Thermal enhanced oil recovery (TEOR) is the most widely accepted method for exploiting the heavy oil reservoirs in North America. In addition to improving the mobility of oil due to its viscosity reduction, the high temperature down in the hole due to the injection of the vapor phase may significantly alter the fluid flow performance and behavior, as represented by the relative permeability to fluids in the formations. Therefore, in TEOR, the relative permeabilities can change with a change in temperature. Also, there is no model that accounts for the change in temperature on two-phase gas/oil relative permeability. Further, the gas/oil relative permeability and its dependence on temperature are required data for the numerical simulation of TEOR. Very few studies are available on this topic with no emerging consensus on a general behavior of such effects. The scarcity of such studies is mostly due to experimental problems to make reliable measurements. Therefore, the primary objective of this study was to overcome the experimental issues and investigate the effect of temperature on gas/oil relative permeability. Oil displacement tests were carried out in a 45-cm-long sandpack at temperatures ranging from 64°C to 210°C using a viscous mineral oil (PAO-100), deionized water, and nitrogen gas. It was found that the unsteady-state method was susceptible to several experimental artifacts in viscous oil systems due to a very adverse mobility ratio. However, despite such experimental artifacts, a careful analysis of the displacement data led to obtaining meaningful two-phase gas/oil relative permeability curves. These curves were used to interpret the relative permeability curves for gas/heavy oil systems using the experimentally obtained displacement results.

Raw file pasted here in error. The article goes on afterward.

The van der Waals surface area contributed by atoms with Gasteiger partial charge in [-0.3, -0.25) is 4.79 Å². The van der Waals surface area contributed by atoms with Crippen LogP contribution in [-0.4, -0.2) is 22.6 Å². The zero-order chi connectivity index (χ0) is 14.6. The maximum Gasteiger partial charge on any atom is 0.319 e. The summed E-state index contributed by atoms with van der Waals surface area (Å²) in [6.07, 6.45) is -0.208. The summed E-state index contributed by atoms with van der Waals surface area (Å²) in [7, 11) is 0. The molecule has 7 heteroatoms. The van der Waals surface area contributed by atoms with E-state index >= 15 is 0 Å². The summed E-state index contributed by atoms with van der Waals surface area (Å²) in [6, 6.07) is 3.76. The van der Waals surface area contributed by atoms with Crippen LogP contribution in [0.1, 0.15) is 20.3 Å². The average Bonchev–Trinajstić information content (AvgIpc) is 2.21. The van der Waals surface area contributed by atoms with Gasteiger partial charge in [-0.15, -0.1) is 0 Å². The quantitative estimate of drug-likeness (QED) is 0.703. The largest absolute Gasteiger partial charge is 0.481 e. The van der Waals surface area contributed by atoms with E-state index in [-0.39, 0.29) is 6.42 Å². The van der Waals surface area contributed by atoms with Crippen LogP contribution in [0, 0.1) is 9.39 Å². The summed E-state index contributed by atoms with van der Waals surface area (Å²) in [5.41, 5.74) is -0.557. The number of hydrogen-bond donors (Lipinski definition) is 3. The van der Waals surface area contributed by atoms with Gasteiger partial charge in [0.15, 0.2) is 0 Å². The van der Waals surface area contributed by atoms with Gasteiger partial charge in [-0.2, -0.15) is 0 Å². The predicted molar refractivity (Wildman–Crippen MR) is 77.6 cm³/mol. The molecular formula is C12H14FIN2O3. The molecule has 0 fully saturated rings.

We noted that at the end of gasflooding, the “final” residual oil saturation (Sor) still eluded us even after several pore volumes (PVs) of gas injection. This rendered the experimentally determined endpoint gas relative permeability (krge) and Sor unreliable. In contrast, the irreducible water saturation (Swir) and the endpoint oil relative permeability (kroe) were experimentally achievable. The complete two-phase gas/heavy oil relative permeability curves are inferred with a newly developed systematic history-matching algorithm in this study. This systematic history-matching technique helped us to determine the uncertain parameters of the oil/gas relative permeability curves, such as the two exponents of the Corey equation (No and Ng), Sor and krge. The history match showed that kroe and Swir were experimentally achievable and were reliably interpreted, except these four parameters (i.e., Corey exponents, true residual oil saturation, and gas endpoint relative permeability) were interpreted from simulations rather than from experiments. Based on our findings, a new correlation has been proposed to model the effect of temperature on two-phase gas/heavy oil relative permeability.